Several reports discuss the need for improved communications and increased stakeholder-involvement. A 2010 workshop by the SEARCH “Understanding Arctic Change Task Force” (ARCUS, 2010) concluded that there must be a clear understanding in the scientific community of what planners and decision makers require for predictions to be useful, and the scientific community must communicate the current predictive capabilities in clear and useful ways to stakeholders, while also quantifying and explaining uncertainties related to them.

Many of the recommendations from a 2010 report from the US Arctic Research Commission (USARC, 2010) focused on stakeholder needs for sea ice forecasts. The report notes that there is a need for communication between scientists, operational forecasting centers, and stakeholders. The decision-making community needs to clearly articulate the space and time domains over which it needs actionable scientific information and the science community needs to assess its readiness to provide this knowledge. These various communities should also hold forums on the issue of uncertainty and how to interpret and use these estimates in a proactive and positive manner.

Some efforts at increasing communication between different scientific communities have already been made. Observational and modeling communities met to discuss future needs for sea ice research at the Climate and Cryosphere (CliC) workshop in November 2011. These discussions sparked the creation of two white papers, outlining the observational needs for advancing sea ice modeling (Massonnet and Jahn, 2012) and polar climate modeling (Kay et al., 2012) as well as

Suggested Citation:"Appendix A: Summary of Recent and Evolving Arctic Sea Ice Predictability Efforts." National Research Council. 2012. Seasonal to Decadal Predictions of Arctic Sea Ice: Challenges and Strategies. Washington, DC: The National Academies Press. doi: 10.17226/13515.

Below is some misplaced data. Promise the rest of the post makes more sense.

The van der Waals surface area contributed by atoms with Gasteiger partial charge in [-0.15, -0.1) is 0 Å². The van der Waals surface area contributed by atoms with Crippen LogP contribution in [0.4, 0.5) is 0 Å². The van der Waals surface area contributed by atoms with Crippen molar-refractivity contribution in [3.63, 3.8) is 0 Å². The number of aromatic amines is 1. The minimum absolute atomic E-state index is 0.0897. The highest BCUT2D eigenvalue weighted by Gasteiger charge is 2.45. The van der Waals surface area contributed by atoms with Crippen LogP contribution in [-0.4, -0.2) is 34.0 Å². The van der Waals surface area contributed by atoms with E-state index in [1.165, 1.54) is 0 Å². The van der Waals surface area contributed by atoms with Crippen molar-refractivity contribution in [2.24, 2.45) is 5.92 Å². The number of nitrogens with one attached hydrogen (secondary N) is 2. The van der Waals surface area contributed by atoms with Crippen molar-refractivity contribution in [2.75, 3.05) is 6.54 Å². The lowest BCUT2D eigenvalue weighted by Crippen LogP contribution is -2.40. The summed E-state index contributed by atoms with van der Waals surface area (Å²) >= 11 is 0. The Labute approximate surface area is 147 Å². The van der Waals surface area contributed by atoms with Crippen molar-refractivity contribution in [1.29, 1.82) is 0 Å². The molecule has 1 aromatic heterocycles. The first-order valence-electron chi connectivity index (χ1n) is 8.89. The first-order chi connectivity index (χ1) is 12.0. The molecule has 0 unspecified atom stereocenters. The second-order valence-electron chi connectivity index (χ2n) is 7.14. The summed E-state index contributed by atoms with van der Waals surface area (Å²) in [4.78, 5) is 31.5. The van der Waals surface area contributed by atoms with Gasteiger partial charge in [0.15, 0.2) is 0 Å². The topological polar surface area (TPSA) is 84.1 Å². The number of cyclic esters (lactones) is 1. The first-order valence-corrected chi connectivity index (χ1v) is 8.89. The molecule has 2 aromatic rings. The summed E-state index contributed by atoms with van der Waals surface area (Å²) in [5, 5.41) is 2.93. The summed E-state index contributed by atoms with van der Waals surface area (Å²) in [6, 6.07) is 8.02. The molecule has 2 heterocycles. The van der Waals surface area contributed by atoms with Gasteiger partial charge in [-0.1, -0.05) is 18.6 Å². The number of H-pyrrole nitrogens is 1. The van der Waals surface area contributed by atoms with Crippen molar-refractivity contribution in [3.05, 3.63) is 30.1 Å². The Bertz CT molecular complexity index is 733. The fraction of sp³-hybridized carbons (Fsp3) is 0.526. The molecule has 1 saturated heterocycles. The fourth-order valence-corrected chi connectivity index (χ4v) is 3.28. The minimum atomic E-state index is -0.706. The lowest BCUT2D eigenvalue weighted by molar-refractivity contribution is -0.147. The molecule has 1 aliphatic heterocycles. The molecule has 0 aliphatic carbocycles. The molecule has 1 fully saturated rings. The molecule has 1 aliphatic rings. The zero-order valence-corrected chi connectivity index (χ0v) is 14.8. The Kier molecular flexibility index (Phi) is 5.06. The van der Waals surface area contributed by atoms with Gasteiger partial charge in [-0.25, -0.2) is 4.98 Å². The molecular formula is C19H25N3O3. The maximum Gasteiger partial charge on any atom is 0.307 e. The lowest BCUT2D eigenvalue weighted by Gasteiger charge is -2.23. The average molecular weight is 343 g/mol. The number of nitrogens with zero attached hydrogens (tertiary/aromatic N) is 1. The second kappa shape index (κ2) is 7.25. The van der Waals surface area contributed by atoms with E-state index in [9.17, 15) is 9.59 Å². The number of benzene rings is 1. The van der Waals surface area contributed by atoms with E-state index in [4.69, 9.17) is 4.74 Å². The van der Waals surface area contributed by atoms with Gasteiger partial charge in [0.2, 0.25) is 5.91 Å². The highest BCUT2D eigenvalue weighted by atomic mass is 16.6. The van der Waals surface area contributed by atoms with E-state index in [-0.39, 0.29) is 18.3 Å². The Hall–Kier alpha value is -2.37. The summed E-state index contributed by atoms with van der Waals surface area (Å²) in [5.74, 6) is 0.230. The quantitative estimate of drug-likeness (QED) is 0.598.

×

highlighting some of the challenges of comparing models with observations.

The World Climate Research Program (WCRP) workshops on sea ice predictability, which occurred in 2010 (WCRP, 2010) and in April 2012, brought together scientists from the modeling and observational sea ice communities. The aim of the workshops was the development of a draft implementation plan for a WCRP polar climate predictability initiative (WCRP, 2012).

REFERENCES

AMAP (Arctic Monitoring and Assessment Programme). Snow, Water, Ice and Permafrost in the Arctic (SWIPA) Executive Summary 2011. Available at http://amap.no/swipa/SWIPA2011ExecutiveSummaryV2.pdf, accessed June 5, 2012.

Arctic Council. 2009. Arctic Marine Shipping Assessment 2009. Project Report. Protection of the Arctic Marine Environment Working Group. Available at http://library.arcticportal.org/1400/1/AMSA_2009_Report_2nd_print.pdf.

ARCUS (Arctic Research Consortium of the United States). 2010. Sea Ice Outlook. Available at http://www.arcus.org/search/seaiceoutlook/index.php, accessed November 8, 2012.

ARCUS. Understanding Arctic Change Workshop, September 29-October 1, 2010. Available at http://www.arcus.org/search/meetings/2010/understanding-arctic-change. Accessed June 5, 2012.

Kay, J. E., G. de Boer, and E. Hunke. 2012. On the observational needs for climate models in polar regions. Available at http://www.cgd.ucar.edu/staff/jenkay/pcwg/PCWG_workingdoc_obs4modelers_march13,2012.pdf, accessed June 5, 2012.

Massonnet, F., and A. Jahn. 2012. Observational needs for sea ice models. Available at http://www.astr.ucl.ac.be/users/fmasson/obs_CLIC_note.pdf, accessed June 5, 2012.

NOAA (National Oceanic and Atmospheric Association). NOAA Sea Ice Forecasting—Workshop Summary. Available at http://www.arctic.noaa.gov/docs/NOAA_Sea_Ice_Forecasting_Workshop_Summary.pdf, accessed June 5, 2012.

University of Alaska Fairbanks—University of the Arctic Institute for Applied Circumpolar Policy. 2009. Considering a Roadmap Forward: The Arctic Marine Shipping Assessment: Workshop Report, L. W. Brigham and M. P. Sfraga, eds. Available at http://www.uarctic.org/AMSA_workshop_report_final_09.2010_-3FYy.pdf.file, accessed June 5, 2012.

USARC (U.S. Arctic Research Commission). 2010. Scaling Studies in Arctic System Science and Policy Support: A Call-to-Research, C. J. Vorosmarty, A. D. McGuire, and J. E. Hobbie, eds. Available at http://www.arctic.gov/publications/arctic_scaling.pdf, accessed June 5, 2012.